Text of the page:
Special Skill–Could You Do This?

Go to http://www.stumbleupon.com/su/2MBBxU and watch how an autistic man uses his skill in art to show that he has a nearly perfect photographic memory.  It’s an amazing piece about a unique person’s ability to capture the world around him on paper.

Top this off with a few minutes of meditation about your own special skills/abilities.  If your smile is contagious (or your yawn), you can have a ripple effect upon your world.  Go ahead, try it!  And on that note, think how you and what you must deal with might be inspiring to others…because you just KNOW you inspire somebody nearly every day.  Think about how it happens and use that awareness to help you make your way.


2 Responses

  1. Hi Michele, July 8, 2011

    Great blog, with all the right “stuff”. Raymond L Britt here. You requested I contact you regarding your message to me yesterday, and to answer your questions.

    Here goes:

    Strategy about complaints — Yes 504 is the main one I use. But, my strategy is also to use the state laws and statues for the least complicated complaints. Find that the major complaints should always go to 504. I won my first 504 complaint as a rookie, with major disabilities as well, due in.part to what I was going through with the education of my disabled daughter, PTSD from Vietnam, as well as other emotional difficulties.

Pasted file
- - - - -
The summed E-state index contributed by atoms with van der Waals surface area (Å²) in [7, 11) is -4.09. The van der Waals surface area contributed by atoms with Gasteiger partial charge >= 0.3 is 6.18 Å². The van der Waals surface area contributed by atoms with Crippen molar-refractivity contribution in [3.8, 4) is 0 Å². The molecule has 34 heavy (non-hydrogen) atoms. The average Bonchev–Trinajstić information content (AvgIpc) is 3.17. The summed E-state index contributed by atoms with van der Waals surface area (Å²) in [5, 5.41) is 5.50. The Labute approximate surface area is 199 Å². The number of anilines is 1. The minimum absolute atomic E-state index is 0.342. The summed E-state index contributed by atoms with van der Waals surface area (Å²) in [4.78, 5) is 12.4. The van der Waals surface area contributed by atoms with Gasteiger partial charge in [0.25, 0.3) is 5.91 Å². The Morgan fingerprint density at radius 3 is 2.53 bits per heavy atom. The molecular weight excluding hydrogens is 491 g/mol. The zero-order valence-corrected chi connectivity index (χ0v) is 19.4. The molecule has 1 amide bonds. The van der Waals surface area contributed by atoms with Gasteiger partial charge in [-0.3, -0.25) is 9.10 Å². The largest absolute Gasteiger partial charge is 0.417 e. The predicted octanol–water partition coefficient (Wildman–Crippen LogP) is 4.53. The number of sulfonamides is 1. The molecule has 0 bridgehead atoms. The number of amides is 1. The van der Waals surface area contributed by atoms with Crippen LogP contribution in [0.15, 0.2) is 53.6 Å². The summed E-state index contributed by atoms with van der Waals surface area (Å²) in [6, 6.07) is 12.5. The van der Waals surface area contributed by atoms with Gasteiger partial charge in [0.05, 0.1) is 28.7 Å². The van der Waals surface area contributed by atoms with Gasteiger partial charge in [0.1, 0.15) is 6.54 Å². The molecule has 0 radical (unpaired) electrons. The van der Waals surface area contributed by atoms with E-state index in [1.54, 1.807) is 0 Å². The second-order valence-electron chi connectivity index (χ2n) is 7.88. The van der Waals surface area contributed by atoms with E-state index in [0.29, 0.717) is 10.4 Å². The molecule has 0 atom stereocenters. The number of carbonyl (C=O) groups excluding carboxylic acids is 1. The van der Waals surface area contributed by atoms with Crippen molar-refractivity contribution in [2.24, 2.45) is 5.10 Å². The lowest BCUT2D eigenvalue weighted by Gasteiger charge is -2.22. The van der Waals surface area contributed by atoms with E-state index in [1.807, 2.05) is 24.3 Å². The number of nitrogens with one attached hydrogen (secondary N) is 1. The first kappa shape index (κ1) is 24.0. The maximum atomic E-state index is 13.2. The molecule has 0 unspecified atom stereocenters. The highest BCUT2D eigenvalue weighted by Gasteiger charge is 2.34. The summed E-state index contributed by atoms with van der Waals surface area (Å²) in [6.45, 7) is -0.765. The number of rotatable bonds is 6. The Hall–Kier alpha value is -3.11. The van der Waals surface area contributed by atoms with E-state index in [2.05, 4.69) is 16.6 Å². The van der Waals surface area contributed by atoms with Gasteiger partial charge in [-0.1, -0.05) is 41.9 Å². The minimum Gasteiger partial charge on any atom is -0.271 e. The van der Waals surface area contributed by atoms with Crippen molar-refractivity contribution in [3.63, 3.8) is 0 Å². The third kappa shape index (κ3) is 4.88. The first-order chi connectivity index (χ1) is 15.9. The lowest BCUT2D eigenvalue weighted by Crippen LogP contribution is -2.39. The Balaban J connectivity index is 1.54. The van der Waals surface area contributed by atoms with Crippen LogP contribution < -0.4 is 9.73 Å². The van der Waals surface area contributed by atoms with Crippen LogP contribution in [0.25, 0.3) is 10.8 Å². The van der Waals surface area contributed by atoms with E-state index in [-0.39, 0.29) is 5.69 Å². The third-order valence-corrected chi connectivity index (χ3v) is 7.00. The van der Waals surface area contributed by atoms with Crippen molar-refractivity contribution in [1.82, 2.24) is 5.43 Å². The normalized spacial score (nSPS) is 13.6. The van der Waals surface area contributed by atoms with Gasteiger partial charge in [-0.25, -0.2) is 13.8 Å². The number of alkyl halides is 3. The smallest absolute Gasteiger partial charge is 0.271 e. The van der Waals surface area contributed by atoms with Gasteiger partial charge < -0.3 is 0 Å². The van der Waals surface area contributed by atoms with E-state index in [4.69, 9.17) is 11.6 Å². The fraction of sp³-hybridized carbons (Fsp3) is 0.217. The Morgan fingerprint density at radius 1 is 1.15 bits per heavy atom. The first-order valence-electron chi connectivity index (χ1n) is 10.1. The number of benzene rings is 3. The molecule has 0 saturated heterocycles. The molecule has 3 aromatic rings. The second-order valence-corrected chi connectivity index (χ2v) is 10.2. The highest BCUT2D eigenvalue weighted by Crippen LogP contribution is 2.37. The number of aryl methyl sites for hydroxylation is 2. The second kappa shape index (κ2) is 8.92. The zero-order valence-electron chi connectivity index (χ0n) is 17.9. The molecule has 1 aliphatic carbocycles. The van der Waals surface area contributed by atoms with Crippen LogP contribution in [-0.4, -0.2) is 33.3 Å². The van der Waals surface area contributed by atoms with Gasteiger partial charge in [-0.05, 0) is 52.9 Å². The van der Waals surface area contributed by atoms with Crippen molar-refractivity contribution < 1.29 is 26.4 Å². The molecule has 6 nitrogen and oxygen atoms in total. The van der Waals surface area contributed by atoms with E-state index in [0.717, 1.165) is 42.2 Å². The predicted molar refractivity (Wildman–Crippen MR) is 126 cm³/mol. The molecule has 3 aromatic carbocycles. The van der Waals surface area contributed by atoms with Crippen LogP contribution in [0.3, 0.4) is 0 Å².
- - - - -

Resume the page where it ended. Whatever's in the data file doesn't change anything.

That win resulted in getting the appropriate busing for all the disabled children within the ISD to and from school on time as regular students were being provided Needless to say, I wasn’t very well liked by the districts. Didn’t get exactly what I desired, however, but I got the big win, forcing the ISD to pay over $500,000.00 for appropriate busing.to their disabled children. Some children were losing 1/2 day of instruction each day of the week, because of the way the districts method of busing disabled students to and from school.

    One other thing, though I have background in Law, I didn’t have any in Special Education Law. It took six months of studying every available chance to learn what I had to learn, while taking potent psychotrophic medications. This of course hindered me physically and mentally, but I did what I had to do.

    Even had the ISD Special Education Director as well as the LEA Superintendent politely ask me to leave their district, so I wouldn’t bother them any more. Ironically, I kept pursuing both of them, until one of them quit voluntarily, the superintendent was voted out by the school board, and one of the LEA Principals just gave it up early, because he knew I wasn’t going to let this one go. He certainly was also involved, and opted out early so that this one wasn’t going to be on his record. It would be advantageous for him not to have something like this on his employment record, to make it easier to obtain employment.